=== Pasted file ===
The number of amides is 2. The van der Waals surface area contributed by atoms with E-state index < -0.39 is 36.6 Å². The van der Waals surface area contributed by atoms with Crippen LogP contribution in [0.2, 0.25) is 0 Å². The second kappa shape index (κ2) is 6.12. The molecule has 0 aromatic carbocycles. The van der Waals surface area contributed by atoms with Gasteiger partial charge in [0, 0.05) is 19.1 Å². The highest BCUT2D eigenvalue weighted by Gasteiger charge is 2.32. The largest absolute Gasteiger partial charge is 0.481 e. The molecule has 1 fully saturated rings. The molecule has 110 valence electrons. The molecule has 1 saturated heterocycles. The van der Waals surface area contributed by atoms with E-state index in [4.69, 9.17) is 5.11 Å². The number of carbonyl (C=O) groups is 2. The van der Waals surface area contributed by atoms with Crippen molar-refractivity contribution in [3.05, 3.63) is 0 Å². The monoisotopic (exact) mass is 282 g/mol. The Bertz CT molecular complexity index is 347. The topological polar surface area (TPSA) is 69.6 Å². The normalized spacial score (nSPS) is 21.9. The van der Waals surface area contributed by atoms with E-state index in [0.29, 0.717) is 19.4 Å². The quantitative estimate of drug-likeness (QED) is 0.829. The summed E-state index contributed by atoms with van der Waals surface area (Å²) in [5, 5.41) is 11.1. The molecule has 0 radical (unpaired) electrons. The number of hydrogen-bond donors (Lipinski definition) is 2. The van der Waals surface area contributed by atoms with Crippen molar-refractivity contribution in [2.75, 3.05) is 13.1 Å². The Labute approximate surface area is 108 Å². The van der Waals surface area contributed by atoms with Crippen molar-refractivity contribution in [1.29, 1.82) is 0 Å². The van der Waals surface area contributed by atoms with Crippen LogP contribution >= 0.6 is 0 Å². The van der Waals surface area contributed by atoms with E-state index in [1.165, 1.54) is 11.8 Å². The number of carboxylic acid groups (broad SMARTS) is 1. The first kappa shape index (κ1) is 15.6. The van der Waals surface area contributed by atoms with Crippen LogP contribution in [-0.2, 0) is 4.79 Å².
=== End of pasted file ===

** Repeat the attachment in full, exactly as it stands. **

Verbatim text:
The number of amides is 2. The van der Waals surface area contributed by atoms with E-state index < -0.39 is 36.6 Å². The van der Waals surface area contributed by atoms with Crippen LogP contribution in [0.2, 0.25) is 0 Å². The second kappa shape index (κ2) is 6.12. The molecule has 0 aromatic carbocycles. The van der Waals surface area contributed by atoms with Gasteiger partial charge in [0, 0.05) is 19.1 Å². The highest BCUT2D eigenvalue weighted by Gasteiger charge is 2.32. The largest absolute Gasteiger partial charge is 0.481 e. The molecule has 1 fully saturated rings. The molecule has 110 valence electrons. The molecule has 1 saturated heterocycles. The van der Waals surface area contributed by atoms with E-state index in [4.69, 9.17) is 5.11 Å². The number of carbonyl (C=O) groups is 2. The van der Waals surface area contributed by atoms with Crippen molar-refractivity contribution in [3.05, 3.63) is 0 Å². The monoisotopic (exact) mass is 282 g/mol. The Bertz CT molecular complexity index is 347. The topological polar surface area (TPSA) is 69.6 Å². The normalized spacial score (nSPS) is 21.9. The van der Waals surface area contributed by atoms with E-state index in [0.29, 0.717) is 19.4 Å². The quantitative estimate of drug-likeness (QED) is 0.829. The summed E-state index contributed by atoms with van der Waals surface area (Å²) in [5, 5.41) is 11.1. The molecule has 0 radical (unpaired) electrons. The number of hydrogen-bond donors (Lipinski definition) is 2. The van der Waals surface area contributed by atoms with Crippen molar-refractivity contribution in [2.75, 3.05) is 13.1 Å². The Labute approximate surface area is 108 Å². The van der Waals surface area contributed by atoms with Crippen molar-refractivity contribution in [1.29, 1.82) is 0 Å². The van der Waals surface area contributed by atoms with Crippen LogP contribution >= 0.6 is 0 Å². The van der Waals surface area contributed by atoms with E-state index in [1.165, 1.54) is 11.8 Å². The number of carboxylic acid groups (broad SMARTS) is 1. The first kappa shape index (κ1) is 15.6. The van der Waals surface area contributed by atoms with Crippen LogP contribution in [-0.2, 0) is 4.79 Å².